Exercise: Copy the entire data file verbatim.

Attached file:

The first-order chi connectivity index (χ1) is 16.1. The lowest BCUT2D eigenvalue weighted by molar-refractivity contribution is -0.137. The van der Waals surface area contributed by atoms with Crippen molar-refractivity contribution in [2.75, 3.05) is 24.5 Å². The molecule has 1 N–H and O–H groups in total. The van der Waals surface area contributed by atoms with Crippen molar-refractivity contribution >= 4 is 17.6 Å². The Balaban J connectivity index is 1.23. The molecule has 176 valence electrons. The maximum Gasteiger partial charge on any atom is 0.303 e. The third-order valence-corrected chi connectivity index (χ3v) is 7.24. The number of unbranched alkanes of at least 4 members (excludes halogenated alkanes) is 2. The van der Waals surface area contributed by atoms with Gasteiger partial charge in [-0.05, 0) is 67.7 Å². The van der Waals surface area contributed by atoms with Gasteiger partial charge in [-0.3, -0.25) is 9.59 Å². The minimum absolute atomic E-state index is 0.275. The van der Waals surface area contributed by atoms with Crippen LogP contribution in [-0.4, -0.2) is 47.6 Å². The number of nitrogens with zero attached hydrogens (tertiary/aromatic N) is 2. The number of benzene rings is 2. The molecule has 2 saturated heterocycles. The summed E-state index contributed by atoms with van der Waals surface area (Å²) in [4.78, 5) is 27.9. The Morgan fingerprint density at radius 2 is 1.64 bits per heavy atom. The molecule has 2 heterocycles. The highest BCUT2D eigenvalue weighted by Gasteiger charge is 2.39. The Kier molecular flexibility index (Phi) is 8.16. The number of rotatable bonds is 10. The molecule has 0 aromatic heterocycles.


The first-order chi connectivity index (χ1) is 16.1. The lowest BCUT2D eigenvalue weighted by molar-refractivity contribution is -0.137. The van der Waals surface area contributed by atoms with Crippen molar-refractivity contribution in [2.75, 3.05) is 24.5 Å². The molecule has 1 N–H and O–H groups in total. The van der Waals surface area contributed by atoms with Crippen molar-refractivity contribution >= 4 is 17.6 Å². The Balaban J connectivity index is 1.23. The molecule has 176 valence electrons. The maximum Gasteiger partial charge on any atom is 0.303 e. The third-order valence-corrected chi connectivity index (χ3v) is 7.24. The number of unbranched alkanes of at least 4 members (excludes halogenated alkanes) is 2. The van der Waals surface area contributed by atoms with Gasteiger partial charge in [-0.05, 0) is 67.7 Å². The van der Waals surface area contributed by atoms with Gasteiger partial charge in [-0.3, -0.25) is 9.59 Å². The minimum absolute atomic E-state index is 0.275. The van der Waals surface area contributed by atoms with Crippen LogP contribution in [-0.4, -0.2) is 47.6 Å². The number of nitrogens with zero attached hydrogens (tertiary/aromatic N) is 2. The number of benzene rings is 2. The molecule has 2 saturated heterocycles. The summed E-state index contributed by atoms with van der Waals surface area (Å²) in [4.78, 5) is 27.9. The Morgan fingerprint density at radius 2 is 1.64 bits per heavy atom. The molecule has 2 heterocycles. The highest BCUT2D eigenvalue weighted by Gasteiger charge is 2.39. The Kier molecular flexibility index (Phi) is 8.16. The number of rotatable bonds is 10. The molecule has 0 aromatic heterocycles.